The Solitaire stent is now offered in two analogous versions (‘AB’ for aneurysm bridging; ‘FR’ for flow restoration) for aneurysm and stroke treatment. The ‘FR’ variant was CE marked for mechanical thrombectomy by a German notified body on 28 July 2009. Detachment of the device is mostly not within the primary scope for the treatment of ischemic stroke but is a viable option if thrombectomy fails and thrombus compression by the deployed stent restores flow in the target vessel.
The Solitaire FR is the first and certainly not the last successful device for mechanical thrombectomy. In September 2011, Pubmed revealed 18 publications with the combined keywords ‘Solitaire’ and ‘stroke’. Early followers are Trevo (Concentric Medical), IRIIS Plus and OptiCell (MindFrame, Irvine, USA), Aperio (Acandis, Pforzheim, Germany), Pulse (Penumbra, Alameda, USA), ReVive (Micrus, Codman and Shurtleff, Raynham, USA) and pREset (phenox). They differ in several features but their intended clinical use is essentially that described above. Many aspects of safety and efficacy of these Solitaire ‘derivates’ remain to be evaluated. After all, intracranial thrombectomy with the Solitaire stent was the unexpected ignition spark for these long awaited developments.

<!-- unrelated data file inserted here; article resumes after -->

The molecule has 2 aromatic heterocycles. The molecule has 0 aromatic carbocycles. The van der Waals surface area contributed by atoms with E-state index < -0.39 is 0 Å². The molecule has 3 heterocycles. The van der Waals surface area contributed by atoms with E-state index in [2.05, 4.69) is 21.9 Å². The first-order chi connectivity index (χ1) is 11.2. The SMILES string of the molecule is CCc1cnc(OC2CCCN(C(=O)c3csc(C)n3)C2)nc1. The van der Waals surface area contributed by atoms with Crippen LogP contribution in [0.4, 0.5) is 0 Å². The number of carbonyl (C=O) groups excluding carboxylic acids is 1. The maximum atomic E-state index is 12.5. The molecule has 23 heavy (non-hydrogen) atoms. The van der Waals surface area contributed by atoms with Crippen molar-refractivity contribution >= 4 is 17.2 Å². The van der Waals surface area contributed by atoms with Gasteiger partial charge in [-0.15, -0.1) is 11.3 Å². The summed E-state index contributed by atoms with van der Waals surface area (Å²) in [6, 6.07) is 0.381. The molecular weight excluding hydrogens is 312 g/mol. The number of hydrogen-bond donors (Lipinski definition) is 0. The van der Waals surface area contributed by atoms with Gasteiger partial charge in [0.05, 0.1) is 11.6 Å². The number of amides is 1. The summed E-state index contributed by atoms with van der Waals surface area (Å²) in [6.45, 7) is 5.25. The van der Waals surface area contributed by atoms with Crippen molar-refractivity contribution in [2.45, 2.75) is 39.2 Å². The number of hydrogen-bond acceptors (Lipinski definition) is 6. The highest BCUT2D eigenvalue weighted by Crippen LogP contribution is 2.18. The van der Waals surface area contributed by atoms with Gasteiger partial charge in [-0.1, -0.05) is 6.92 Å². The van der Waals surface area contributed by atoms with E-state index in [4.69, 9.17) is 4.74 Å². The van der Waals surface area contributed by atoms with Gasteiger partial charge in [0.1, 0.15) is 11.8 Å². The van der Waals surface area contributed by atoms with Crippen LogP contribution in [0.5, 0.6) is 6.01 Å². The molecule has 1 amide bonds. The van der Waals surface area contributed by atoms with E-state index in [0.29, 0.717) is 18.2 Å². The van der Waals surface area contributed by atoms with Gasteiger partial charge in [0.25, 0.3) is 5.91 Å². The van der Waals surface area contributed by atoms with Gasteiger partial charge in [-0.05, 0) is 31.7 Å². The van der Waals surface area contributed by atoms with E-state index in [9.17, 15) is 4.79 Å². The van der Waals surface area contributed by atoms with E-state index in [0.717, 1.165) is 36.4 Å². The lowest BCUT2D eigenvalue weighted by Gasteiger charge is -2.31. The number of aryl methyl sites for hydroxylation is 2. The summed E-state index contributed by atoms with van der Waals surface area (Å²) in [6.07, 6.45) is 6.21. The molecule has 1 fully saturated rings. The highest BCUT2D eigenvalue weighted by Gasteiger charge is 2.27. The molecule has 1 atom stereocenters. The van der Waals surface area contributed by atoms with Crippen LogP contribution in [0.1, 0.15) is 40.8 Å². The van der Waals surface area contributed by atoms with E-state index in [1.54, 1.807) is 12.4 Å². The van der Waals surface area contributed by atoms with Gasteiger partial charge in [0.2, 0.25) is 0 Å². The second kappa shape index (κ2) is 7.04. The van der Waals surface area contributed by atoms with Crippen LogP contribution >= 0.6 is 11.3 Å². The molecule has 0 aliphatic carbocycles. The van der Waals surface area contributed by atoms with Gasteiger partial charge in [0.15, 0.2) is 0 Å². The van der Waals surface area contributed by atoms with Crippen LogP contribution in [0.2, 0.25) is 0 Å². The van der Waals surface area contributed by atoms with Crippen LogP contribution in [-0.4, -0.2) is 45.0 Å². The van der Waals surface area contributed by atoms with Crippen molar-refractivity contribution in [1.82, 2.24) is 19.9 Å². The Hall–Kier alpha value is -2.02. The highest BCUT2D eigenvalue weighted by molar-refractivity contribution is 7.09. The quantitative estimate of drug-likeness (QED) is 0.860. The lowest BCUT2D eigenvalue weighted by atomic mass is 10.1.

In the meantime, the safety and efficacy of the Solitaire FR and the Merci retrieval device were compared in a randomized trial which started in the USA in March 2010 (Solitaire FR With the Intention For Thrombectomy, SWIFT; http://clinicaltrials.gov identifier: NCT01054560). In March 2011, enrollment for this trial was stopped as the sponsor (Covidien/ev3) expects 510(k) approval by the FDA based on the trial results.
Competing interests The senior author is the co-inventor of the Solitaire stent but has no further interest in this product. ev3 has paid the open access charges for this article.
Patient consent Obtained.
Provenance and peer review Not commissioned; externally peer reviewed.